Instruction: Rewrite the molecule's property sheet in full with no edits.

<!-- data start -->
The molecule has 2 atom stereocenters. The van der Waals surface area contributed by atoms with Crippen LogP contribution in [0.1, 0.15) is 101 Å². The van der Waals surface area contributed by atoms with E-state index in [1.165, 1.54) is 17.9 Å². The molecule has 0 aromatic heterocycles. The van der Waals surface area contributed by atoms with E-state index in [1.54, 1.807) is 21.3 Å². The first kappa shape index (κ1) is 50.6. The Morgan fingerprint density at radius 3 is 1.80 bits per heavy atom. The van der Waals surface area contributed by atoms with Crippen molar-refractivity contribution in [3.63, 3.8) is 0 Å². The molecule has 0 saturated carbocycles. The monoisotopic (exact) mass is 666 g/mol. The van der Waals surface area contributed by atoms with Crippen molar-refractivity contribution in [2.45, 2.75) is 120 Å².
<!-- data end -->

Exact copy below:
The molecule has 2 atom stereocenters. The van der Waals surface area contributed by atoms with Crippen LogP contribution in [0.1, 0.15) is 101 Å². The van der Waals surface area contributed by atoms with E-state index in [1.165, 1.54) is 17.9 Å². The molecule has 0 aromatic heterocycles. The van der Waals surface area contributed by atoms with E-state index in [1.54, 1.807) is 21.3 Å². The first kappa shape index (κ1) is 50.6. The Morgan fingerprint density at radius 3 is 1.80 bits per heavy atom. The van der Waals surface area contributed by atoms with Crippen molar-refractivity contribution in [3.63, 3.8) is 0 Å². The molecule has 0 saturated carbocycles. The monoisotopic (exact) mass is 666 g/mol. The van der Waals surface area contributed by atoms with Crippen molar-refractivity contribution in [2.45, 2.75) is 120 Å².